Had the Court’s conservatives stopped there it would have been bad enough. Except they went further. Knowing they couldn’t rationally argue that Ramos wasn’t a new procedural rule so important that justifies retroactive force — known as a “watershed” rule — they instead overturned the legal standard by which all such watershed procedural rules have been judged for decades. Kavanaugh declared the old precedent for watershed rules “moribund” and “retaining no vitality.” Poof! It was gone. And with it (by Kagan’s own count) the foundation of at least 17 other Supreme Court decisions that have helped individuals wronged by justice systems over the generations.

Many of us who spoke or wrote about the Ramos ruling last spring considered it both an important judicial milestone in the nation’s history and a marker for future reform. And many of us assumed that once the Court had struck down the prospective application of the odious nonunanimous jury rules, the justices would revisit the issue quickly via another case and help the thousands of prisoners who were unjustly convicted under them. After all, hadn’t the Court just done something similar with inhumane juvenile sentences, first striking down mandatory life-without-parole sentences for teenagers and then allowing those affected to seek new sentences?

It’s obvious that Kagan shared that optimism, or least that lack of cynicism, about the work of the Court. Which likely explains the disappointment, even scorn, she expressed for the rationale cited by the majority in defense of Monday’s ruling. Her dissent in Edwards is worth reading not just for what it says about what the Court’s conservatives just did but for what they plan to do in future cases. This is likely the beginning and not the end of judicial clawbacks of justice reform, Kagan is telling us, and it portends more misery for forsaken people sitting in a cell because of a law or policy that has since been voided.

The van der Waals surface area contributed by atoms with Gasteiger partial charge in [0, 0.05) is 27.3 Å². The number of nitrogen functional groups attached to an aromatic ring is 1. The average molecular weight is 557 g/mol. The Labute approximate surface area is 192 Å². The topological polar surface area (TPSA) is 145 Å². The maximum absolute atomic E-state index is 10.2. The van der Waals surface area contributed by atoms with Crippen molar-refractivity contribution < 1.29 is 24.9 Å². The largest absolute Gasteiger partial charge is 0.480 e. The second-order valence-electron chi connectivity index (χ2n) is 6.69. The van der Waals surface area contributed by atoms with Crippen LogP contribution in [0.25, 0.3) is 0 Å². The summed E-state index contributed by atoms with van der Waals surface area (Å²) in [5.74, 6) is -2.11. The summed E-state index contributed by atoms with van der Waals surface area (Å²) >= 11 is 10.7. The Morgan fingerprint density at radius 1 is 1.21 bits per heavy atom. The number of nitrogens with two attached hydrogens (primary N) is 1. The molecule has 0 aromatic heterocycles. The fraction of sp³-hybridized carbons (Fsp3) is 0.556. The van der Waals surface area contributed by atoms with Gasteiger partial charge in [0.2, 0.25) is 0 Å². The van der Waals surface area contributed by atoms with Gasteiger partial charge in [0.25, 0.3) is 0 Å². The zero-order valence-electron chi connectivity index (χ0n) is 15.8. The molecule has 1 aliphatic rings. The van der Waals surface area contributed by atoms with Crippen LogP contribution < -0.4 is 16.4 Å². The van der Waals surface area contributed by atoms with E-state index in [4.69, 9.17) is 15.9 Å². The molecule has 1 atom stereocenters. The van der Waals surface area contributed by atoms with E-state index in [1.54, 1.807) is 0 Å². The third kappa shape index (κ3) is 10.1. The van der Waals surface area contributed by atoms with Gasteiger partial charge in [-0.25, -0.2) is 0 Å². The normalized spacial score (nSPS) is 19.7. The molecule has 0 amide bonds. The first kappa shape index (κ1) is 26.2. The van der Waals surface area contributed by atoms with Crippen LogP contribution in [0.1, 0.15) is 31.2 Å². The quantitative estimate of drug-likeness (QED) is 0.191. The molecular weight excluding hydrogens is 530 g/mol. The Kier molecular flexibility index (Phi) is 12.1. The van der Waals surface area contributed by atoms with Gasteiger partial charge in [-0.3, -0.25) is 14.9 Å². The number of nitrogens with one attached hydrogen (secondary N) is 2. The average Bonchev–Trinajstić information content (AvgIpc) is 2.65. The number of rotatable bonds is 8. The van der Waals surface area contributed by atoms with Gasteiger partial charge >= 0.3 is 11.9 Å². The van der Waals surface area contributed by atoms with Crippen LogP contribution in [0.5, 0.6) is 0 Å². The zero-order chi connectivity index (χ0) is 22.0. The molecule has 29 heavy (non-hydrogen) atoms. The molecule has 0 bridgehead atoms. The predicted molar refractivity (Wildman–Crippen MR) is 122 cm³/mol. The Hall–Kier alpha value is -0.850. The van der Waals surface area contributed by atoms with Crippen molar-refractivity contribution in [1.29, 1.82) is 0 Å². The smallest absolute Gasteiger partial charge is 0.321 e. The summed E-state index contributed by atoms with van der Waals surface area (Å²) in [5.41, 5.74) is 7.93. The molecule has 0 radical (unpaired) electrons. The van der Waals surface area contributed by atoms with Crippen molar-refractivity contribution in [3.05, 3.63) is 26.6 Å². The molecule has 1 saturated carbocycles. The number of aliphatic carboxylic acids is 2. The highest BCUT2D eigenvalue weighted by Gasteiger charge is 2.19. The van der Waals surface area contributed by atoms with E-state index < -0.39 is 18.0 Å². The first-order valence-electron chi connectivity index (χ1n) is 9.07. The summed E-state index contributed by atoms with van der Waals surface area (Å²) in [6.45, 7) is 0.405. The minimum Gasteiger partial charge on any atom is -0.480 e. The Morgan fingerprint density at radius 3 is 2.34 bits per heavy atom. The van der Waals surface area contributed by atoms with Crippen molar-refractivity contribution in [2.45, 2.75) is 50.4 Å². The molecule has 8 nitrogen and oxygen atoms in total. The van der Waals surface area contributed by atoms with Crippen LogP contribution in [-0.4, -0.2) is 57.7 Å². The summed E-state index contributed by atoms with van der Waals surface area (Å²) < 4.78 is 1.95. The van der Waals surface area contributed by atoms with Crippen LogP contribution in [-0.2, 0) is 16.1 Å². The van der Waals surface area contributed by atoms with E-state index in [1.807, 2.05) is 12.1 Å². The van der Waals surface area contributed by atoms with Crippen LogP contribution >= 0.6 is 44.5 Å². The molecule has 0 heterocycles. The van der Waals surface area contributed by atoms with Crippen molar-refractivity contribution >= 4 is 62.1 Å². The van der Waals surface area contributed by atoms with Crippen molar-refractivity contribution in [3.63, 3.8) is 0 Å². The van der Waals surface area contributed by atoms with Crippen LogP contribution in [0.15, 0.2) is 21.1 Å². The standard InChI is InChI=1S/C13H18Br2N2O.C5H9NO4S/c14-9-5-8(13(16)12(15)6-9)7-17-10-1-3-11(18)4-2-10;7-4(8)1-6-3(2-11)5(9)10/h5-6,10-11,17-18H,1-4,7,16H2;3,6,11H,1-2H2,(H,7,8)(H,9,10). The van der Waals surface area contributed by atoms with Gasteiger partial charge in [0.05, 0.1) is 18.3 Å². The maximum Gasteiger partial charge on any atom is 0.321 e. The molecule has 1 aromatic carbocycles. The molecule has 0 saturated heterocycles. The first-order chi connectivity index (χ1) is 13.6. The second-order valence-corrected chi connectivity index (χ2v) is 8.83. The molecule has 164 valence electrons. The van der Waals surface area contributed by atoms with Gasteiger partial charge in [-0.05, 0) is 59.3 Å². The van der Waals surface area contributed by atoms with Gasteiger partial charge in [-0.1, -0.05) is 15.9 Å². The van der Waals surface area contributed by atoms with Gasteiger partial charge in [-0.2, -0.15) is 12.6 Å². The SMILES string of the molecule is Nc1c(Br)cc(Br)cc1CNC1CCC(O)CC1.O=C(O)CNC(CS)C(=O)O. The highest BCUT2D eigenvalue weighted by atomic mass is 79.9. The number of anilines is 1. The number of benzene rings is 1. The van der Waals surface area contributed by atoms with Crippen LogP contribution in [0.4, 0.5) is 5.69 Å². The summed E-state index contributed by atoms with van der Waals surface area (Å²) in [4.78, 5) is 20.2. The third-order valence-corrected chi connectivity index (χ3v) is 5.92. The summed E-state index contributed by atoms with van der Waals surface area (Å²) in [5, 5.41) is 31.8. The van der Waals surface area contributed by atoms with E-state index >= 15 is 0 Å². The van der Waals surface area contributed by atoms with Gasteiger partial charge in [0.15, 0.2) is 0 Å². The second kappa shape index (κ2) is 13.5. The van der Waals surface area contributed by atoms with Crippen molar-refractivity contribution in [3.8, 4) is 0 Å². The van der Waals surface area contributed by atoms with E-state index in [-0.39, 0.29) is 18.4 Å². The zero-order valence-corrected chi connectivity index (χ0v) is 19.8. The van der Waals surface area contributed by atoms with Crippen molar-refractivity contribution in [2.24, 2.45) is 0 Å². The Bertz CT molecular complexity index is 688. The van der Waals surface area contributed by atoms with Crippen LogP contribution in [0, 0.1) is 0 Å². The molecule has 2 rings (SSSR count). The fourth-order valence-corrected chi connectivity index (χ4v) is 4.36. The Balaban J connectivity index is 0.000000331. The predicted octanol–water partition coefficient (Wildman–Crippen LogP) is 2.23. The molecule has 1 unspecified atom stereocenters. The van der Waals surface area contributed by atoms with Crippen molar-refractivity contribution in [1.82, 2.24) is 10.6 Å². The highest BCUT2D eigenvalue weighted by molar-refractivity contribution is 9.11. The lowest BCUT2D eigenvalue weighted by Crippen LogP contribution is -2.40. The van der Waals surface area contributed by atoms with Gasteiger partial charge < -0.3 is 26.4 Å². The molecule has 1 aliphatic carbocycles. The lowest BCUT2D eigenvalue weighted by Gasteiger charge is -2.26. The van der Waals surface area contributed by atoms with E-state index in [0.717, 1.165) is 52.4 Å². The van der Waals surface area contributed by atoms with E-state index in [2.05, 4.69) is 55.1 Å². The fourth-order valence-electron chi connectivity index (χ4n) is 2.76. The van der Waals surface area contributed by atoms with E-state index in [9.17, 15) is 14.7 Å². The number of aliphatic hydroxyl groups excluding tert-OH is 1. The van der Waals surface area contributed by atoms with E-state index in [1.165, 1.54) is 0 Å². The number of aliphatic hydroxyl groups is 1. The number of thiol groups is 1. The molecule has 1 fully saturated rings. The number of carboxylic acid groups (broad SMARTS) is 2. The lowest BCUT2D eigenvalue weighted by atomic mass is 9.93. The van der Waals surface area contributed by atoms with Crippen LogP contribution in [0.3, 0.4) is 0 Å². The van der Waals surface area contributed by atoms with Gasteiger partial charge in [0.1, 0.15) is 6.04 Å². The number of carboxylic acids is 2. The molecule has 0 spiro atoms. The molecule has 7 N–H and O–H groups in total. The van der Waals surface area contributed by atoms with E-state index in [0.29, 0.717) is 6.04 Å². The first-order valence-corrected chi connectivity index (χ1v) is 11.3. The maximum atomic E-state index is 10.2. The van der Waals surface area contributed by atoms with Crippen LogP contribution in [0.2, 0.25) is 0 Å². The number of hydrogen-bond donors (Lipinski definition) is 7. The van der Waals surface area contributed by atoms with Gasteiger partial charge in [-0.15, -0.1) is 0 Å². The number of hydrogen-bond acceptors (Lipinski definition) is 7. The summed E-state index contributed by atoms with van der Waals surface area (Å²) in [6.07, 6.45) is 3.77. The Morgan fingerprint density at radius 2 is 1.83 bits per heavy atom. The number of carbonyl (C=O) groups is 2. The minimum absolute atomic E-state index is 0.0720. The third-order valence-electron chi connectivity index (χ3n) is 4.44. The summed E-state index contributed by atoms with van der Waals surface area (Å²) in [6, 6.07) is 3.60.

Ramos will not apply retroactively,” wrote Kagan, “meaning that a prisoner whose appeals ran out before the decision can receive no aid from the change in law it made. So Thedrick Edwards, unlike Evangelisto Ramos, will serve the rest of his life in prison based on a 10-to-2 jury verdict. Only the reasoning of today’s holding resists explanation.” How? Kagan explained: “If there can never be any watershed rules—as the majority here asserts out of the blue—then, yes, jury unanimity cannot be one. The result follows trippingly from the premise. But adopting the premise requires departing from judicial practice and principle.”

Writing for the countless people whose legitimate cases and causes will now never overcome the new legal hurdle established by the Edwards decision, Kagan concluded, “And so too the Court limits the consequences of any similarly fundamental change in criminal procedure that may emerge in the future. For the first time in many decades those convicted under rules found not to produce fair and reliable verdicts will be left without recourse in federal courts.”

Another Supreme Court right without a remedy. Another majority opinion so flawed in its rationale and so transparent in its unjust purpose that it will never stand the test of time. Another cruel dichotomy grounded in neither law nor logic that will add to the suffering of Americans. Another bad day for the unjustly convicted.

The views expressed are the author’s own and not necessarily those of the Brennan Center.